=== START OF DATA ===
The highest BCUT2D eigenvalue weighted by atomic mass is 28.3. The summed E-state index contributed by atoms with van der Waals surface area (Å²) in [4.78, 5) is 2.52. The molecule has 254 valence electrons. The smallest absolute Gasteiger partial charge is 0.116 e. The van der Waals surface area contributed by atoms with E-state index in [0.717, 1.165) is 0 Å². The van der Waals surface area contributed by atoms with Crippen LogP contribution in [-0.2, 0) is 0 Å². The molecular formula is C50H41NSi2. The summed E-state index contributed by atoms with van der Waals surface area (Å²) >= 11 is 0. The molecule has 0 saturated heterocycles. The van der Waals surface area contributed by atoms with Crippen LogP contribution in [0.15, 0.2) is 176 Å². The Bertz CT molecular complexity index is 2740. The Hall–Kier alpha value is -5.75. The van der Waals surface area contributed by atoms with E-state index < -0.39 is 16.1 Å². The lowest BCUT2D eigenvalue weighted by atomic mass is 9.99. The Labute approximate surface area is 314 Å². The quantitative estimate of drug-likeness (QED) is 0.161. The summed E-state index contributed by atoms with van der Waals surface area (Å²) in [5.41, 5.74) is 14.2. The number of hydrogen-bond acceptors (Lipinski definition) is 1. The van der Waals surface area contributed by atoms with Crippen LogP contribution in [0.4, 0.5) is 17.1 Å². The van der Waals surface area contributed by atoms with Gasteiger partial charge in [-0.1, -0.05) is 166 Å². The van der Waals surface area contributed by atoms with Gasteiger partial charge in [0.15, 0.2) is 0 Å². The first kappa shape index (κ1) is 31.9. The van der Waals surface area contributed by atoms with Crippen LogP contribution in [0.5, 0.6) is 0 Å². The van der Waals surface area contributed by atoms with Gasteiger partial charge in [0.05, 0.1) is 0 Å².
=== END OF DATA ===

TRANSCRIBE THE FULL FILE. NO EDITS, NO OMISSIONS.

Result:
The highest BCUT2D eigenvalue weighted by atomic mass is 28.3. The summed E-state index contributed by atoms with van der Waals surface area (Å²) in [4.78, 5) is 2.52. The molecule has 254 valence electrons. The smallest absolute Gasteiger partial charge is 0.116 e. The van der Waals surface area contributed by atoms with E-state index in [0.717, 1.165) is 0 Å². The van der Waals surface area contributed by atoms with Crippen LogP contribution in [-0.2, 0) is 0 Å². The molecular formula is C50H41NSi2. The summed E-state index contributed by atoms with van der Waals surface area (Å²) >= 11 is 0. The molecule has 0 saturated heterocycles. The van der Waals surface area contributed by atoms with Crippen LogP contribution in [0.15, 0.2) is 176 Å². The Bertz CT molecular complexity index is 2740. The Hall–Kier alpha value is -5.75. The van der Waals surface area contributed by atoms with E-state index < -0.39 is 16.1 Å². The lowest BCUT2D eigenvalue weighted by atomic mass is 9.99. The Labute approximate surface area is 314 Å². The quantitative estimate of drug-likeness (QED) is 0.161. The summed E-state index contributed by atoms with van der Waals surface area (Å²) in [5.41, 5.74) is 14.2. The number of hydrogen-bond acceptors (Lipinski definition) is 1. The van der Waals surface area contributed by atoms with Crippen LogP contribution in [0.4, 0.5) is 17.1 Å². The van der Waals surface area contributed by atoms with Gasteiger partial charge in [-0.1, -0.05) is 166 Å². The van der Waals surface area contributed by atoms with Gasteiger partial charge in [0.15, 0.2) is 0 Å². The first kappa shape index (κ1) is 31.9. The van der Waals surface area contributed by atoms with Crippen LogP contribution in [0.5, 0.6) is 0 Å². The van der Waals surface area contributed by atoms with Gasteiger partial charge in [0.05, 0.1) is 0 Å².